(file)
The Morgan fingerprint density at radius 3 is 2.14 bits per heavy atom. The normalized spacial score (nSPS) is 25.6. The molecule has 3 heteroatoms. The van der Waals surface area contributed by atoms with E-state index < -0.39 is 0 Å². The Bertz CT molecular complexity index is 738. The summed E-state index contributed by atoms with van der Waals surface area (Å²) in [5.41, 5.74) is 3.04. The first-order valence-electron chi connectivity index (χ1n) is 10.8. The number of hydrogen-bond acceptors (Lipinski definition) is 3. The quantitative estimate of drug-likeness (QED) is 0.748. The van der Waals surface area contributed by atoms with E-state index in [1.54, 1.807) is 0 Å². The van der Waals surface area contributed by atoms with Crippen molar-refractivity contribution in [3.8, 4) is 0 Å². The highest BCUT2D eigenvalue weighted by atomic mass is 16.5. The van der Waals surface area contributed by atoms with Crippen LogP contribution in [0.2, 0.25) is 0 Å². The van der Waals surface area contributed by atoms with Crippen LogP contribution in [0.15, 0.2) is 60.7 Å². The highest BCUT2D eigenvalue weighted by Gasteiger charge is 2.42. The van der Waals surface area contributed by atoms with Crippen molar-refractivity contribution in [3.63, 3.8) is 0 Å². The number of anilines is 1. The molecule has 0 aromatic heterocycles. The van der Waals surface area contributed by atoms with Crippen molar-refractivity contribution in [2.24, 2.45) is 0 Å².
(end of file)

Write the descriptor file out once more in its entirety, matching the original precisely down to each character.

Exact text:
The Morgan fingerprint density at radius 3 is 2.14 bits per heavy atom. The normalized spacial score (nSPS) is 25.6. The molecule has 3 heteroatoms. The van der Waals surface area contributed by atoms with E-state index < -0.39 is 0 Å². The Bertz CT molecular complexity index is 738. The summed E-state index contributed by atoms with van der Waals surface area (Å²) in [5.41, 5.74) is 3.04. The first-order valence-electron chi connectivity index (χ1n) is 10.8. The number of hydrogen-bond acceptors (Lipinski definition) is 3. The quantitative estimate of drug-likeness (QED) is 0.748. The van der Waals surface area contributed by atoms with E-state index in [1.54, 1.807) is 0 Å². The van der Waals surface area contributed by atoms with Crippen molar-refractivity contribution in [3.8, 4) is 0 Å². The highest BCUT2D eigenvalue weighted by atomic mass is 16.5. The van der Waals surface area contributed by atoms with Crippen LogP contribution in [0.2, 0.25) is 0 Å². The van der Waals surface area contributed by atoms with Crippen LogP contribution in [0.15, 0.2) is 60.7 Å². The highest BCUT2D eigenvalue weighted by Gasteiger charge is 2.42. The van der Waals surface area contributed by atoms with Crippen molar-refractivity contribution in [3.63, 3.8) is 0 Å². The number of anilines is 1. The molecule has 0 aromatic heterocycles. The van der Waals surface area contributed by atoms with Crippen molar-refractivity contribution in [2.24, 2.45) is 0 Å².